Reviewer Feedback Shigeru Yoshida 吉田 繁

valley of memories ‒ Series Category by Shigeru Yoshida

Artist Statement

The fire is shinning brightly in the dark.
Fire prayers have been used in Japanese festivals since ancient times.
In March 2011, the Touhoku earthquake and tsunami struck Japan and resulted in over 20,000 fatalities.
The veneration of our ancestors puts our minds at ease with the knowledge that they are watching over us and guiding us.
The victims lost all their worldly belongings and had to return to a more basic way of living.
However they remained aware of the value of their lives and the importance of rebuilding that which was destroyed.
Japan is a large consumer society but people question whether or not this society brings the peace and prosperity.
The victims became more appreciative of the fundamentals of life. In their prayers they wished to rebuild a society based on community, love, culture, knowledge, and the willpower to live.
When the victims make their prayers they remember the importance of what it means to be alive, and akin to turning the page of a picturebook.
They live their daily life in tune with nature,using fire in their rituals as a means of introspection
They respect the force of nature ,knowing that the spirits of their forefathers are protecting their way of life.
No human force can prevail over the power of nature.
Fire is the beginning and the end of all natural scenery.
People will find peace within themselves through prayer by reliving the memories of the past.

Reviewer Feedback

Shigeru, how significant and impactful is your series! These people's communion with nature after a dreadful event, mostly caused by the human abuses towards nature itself, works as a metaphor of the main contemporary issues. So the Japanese festivals provide a good occasion for you as a photographer to tell about the relationship between human and environment, and this is a universal and topical theme.
Your style is original and I congratulate you on how you have used the black and white, which is marked by a full range of tones and makes the series cohesive. Moreover, I think you've been able to go far beyond the photo reportage, since most of your picture are powerfully symbolic.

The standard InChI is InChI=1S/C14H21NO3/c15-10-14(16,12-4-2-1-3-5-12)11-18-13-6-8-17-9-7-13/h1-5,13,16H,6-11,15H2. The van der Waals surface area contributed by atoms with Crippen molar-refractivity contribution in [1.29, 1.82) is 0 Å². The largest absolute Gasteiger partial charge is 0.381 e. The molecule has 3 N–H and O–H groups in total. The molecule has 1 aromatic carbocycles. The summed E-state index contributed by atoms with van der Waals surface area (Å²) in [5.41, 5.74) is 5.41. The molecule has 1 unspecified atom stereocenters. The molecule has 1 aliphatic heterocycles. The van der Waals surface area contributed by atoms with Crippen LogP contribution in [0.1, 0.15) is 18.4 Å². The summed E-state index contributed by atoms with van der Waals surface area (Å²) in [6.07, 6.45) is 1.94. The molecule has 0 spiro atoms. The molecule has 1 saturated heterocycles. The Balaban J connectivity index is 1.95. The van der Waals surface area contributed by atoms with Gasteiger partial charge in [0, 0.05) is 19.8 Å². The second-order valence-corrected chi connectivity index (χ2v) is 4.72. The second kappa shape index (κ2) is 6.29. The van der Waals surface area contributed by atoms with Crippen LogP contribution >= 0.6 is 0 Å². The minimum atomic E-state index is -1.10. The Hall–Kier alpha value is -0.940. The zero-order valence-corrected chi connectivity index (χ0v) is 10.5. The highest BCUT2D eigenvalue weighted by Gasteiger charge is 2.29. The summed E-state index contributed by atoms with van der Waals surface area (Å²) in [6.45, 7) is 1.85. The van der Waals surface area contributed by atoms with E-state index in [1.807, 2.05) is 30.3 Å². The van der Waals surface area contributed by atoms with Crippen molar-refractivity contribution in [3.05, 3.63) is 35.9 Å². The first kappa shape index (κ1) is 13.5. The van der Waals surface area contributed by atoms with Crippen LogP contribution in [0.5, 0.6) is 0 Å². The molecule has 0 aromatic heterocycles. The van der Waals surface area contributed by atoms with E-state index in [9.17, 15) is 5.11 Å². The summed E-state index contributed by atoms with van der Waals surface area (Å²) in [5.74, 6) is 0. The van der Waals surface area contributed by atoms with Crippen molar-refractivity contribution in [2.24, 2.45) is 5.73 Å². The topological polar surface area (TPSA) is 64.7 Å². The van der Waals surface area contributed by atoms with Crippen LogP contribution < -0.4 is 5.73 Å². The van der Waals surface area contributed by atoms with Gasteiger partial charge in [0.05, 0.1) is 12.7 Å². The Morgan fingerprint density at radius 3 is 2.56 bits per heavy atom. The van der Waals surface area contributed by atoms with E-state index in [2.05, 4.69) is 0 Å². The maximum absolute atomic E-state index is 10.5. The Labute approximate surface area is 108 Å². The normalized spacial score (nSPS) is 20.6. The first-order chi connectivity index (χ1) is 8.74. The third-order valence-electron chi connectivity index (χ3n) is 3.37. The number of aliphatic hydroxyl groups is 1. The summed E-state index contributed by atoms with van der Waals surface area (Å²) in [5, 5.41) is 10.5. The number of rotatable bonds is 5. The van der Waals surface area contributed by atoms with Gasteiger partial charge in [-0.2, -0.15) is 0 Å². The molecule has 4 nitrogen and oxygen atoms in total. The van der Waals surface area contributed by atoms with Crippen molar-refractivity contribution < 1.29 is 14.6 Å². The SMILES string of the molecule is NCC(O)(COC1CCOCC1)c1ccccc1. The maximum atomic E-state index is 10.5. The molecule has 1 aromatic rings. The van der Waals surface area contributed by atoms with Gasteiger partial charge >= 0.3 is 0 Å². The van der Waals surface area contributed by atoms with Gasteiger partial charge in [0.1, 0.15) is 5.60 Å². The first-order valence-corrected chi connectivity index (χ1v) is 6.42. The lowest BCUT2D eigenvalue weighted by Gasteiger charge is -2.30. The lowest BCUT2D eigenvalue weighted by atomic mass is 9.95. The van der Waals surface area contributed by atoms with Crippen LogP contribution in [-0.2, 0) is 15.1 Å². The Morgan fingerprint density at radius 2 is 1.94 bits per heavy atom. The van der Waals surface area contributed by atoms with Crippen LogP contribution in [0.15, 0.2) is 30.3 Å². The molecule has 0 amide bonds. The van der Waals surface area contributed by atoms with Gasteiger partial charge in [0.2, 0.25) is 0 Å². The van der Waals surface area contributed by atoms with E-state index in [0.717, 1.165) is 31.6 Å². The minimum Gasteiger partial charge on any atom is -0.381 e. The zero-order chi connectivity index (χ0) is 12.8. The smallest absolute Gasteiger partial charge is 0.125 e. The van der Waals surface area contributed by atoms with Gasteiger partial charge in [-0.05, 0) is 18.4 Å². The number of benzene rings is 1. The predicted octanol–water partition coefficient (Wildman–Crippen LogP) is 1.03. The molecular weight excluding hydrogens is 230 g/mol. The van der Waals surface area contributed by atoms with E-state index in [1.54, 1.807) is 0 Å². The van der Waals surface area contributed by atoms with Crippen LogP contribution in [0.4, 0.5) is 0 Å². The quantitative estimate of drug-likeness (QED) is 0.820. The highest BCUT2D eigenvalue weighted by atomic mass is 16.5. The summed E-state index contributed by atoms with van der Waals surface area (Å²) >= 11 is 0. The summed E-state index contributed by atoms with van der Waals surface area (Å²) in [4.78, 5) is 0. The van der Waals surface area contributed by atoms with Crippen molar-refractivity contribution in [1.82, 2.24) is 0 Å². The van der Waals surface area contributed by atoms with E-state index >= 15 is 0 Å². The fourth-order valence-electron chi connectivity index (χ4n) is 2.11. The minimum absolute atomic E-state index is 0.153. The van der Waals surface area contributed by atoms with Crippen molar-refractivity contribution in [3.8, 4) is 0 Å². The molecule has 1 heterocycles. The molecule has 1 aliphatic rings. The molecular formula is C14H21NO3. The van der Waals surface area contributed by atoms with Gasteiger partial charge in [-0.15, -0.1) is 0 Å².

I've rearranged the sequence in order to make your work gaining narrative strength. Please refer to the new order above.
In the new sequence, pictures from #1 to #7 are absolutely effective since they convey the pathos of these ancestral rites; I especially appreciate the beautiful composition and framing in #1 #2, #3, #4, #5 where people are showed as tiny figures if compared with the overwhelming strength of fire and environment in general; this attitude reminds me the art of Romanticism, in particular Caspar David Friedrich's paintings.
My sequence ends with picture #7, where human subjects are missing and the natural element of fire gains the spotlight, burning among fascinating pyramids.
To me the last three pictures are not as strong as the others, since they look as good documentary pictures, but without the same pathos of the rest of your series. So I would put them aside. Since the relationship between human and environment will be more and more a topical theme in the future, I would recommend you to continue this promising project, by including more pictures about rites, ceremonies and festival concerning this theme. I'm sure you can make a beautiful photo-book.
I wish you good luck with your work!

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Relevant Quotes from Past Jurors

  • "If you've created a series of images, think of them as a story. Choose a very strong image to start off the series to make a powerful first impression." ̶ Jim Casper, Editor & Publisher of LensCulture
  • "Every great picture tells a story and should be able to stand on its own, but viewers are often eager to know a little bit more about what the photo is about. So a simple title or caption, or a few words, can make a great photo really come to life in someone's imagination." ̶ Jim Casper, Editor & Publisher of LensCulture
  • "When looking at photographs I listen foremost to my intuition, but this is subjective, of course. I find that I am drawn to work that is layered̶visually or conceptually̶and capable of communicating multiple stories depending on the life experience of the viewer. A series of pictures needs to convey a multifaceted story, with irony, humor, or formal complexity." ̶ Natasha Egan, Executive Director, Museum of Contemporary Photography, Columbia College, Chicago, IL, USA


Valley of memories(記憶の谷)







  • もし何かのイメージを作品集として撮りたいなら、一つのストーリーを持たせてつくるといい。まず非常に強い印象をもったイメージの写真を一番初めにもってきて、力強い第一印象を与えよう。(ジム・キャスパー、レンズカルチャー編集者・出版者)
  • どの素晴らしい写真もストーリーがある。たった一枚であっても成り立たないといけない。しかし写真を見る者は、一枚の写真が伝えようとしていることをもっと詳しく知りたいと思っている。そのためシンプルなタイトルやキャプション、言葉を添えることは人々のイマジネーションを深めるのに大いに役立つ。(ジム・キャスパー、レンズカルチャー編集者・出版者)
  • 写真を見るとき自分の直感に素直に従うことにしている。しかしそれはもちろん、主観的なものである。そしていつの間にか、視覚的にも概念的にもそこにある何枚もの作品たちに引き込まれている。写真は見る者が生きてきた道によって様々な見方ができる。作品集をつくるという事は、それらの写真に様々なストーリー性を持たせなければならない。皮肉やユーモアを交えたり、幾何学的に複雑なものにしたりという工夫である。(ナターシャ・イーガン、現代写真美術館常任理事、コロンビア大学、シカゴ、イリノイ州、アメリカ)